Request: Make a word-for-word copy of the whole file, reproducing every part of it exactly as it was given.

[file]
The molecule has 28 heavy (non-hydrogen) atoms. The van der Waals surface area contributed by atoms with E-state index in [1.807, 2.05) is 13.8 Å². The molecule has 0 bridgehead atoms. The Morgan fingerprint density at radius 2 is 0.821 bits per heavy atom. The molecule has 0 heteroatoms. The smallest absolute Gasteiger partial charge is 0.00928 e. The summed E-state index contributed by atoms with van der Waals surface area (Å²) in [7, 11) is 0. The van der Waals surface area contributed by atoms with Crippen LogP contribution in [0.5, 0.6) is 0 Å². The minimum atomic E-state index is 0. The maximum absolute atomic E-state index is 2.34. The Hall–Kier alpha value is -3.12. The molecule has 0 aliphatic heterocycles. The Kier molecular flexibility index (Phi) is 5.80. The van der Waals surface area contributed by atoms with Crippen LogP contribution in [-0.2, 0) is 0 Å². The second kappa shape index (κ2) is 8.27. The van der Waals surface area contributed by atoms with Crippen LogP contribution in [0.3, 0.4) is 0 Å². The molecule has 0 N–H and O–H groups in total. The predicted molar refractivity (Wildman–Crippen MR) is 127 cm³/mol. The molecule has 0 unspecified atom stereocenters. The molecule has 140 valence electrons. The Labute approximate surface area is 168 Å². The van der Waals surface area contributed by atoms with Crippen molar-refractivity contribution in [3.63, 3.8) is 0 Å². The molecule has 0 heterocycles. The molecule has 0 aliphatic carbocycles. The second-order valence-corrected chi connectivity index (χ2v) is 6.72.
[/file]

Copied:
The molecule has 28 heavy (non-hydrogen) atoms. The van der Waals surface area contributed by atoms with E-state index in [1.807, 2.05) is 13.8 Å². The molecule has 0 bridgehead atoms. The Morgan fingerprint density at radius 2 is 0.821 bits per heavy atom. The molecule has 0 heteroatoms. The smallest absolute Gasteiger partial charge is 0.00928 e. The summed E-state index contributed by atoms with van der Waals surface area (Å²) in [7, 11) is 0. The van der Waals surface area contributed by atoms with Crippen LogP contribution in [0.5, 0.6) is 0 Å². The minimum atomic E-state index is 0. The maximum absolute atomic E-state index is 2.34. The Hall–Kier alpha value is -3.12. The molecule has 0 aliphatic heterocycles. The Kier molecular flexibility index (Phi) is 5.80. The van der Waals surface area contributed by atoms with Crippen LogP contribution in [-0.2, 0) is 0 Å². The second kappa shape index (κ2) is 8.27. The van der Waals surface area contributed by atoms with Crippen LogP contribution in [0.3, 0.4) is 0 Å². The molecule has 0 N–H and O–H groups in total. The predicted molar refractivity (Wildman–Crippen MR) is 127 cm³/mol. The molecule has 0 unspecified atom stereocenters. The molecule has 140 valence electrons. The Labute approximate surface area is 168 Å². The van der Waals surface area contributed by atoms with Crippen molar-refractivity contribution in [3.63, 3.8) is 0 Å². The molecule has 0 heterocycles. The molecule has 0 aliphatic carbocycles. The second-order valence-corrected chi connectivity index (χ2v) is 6.72.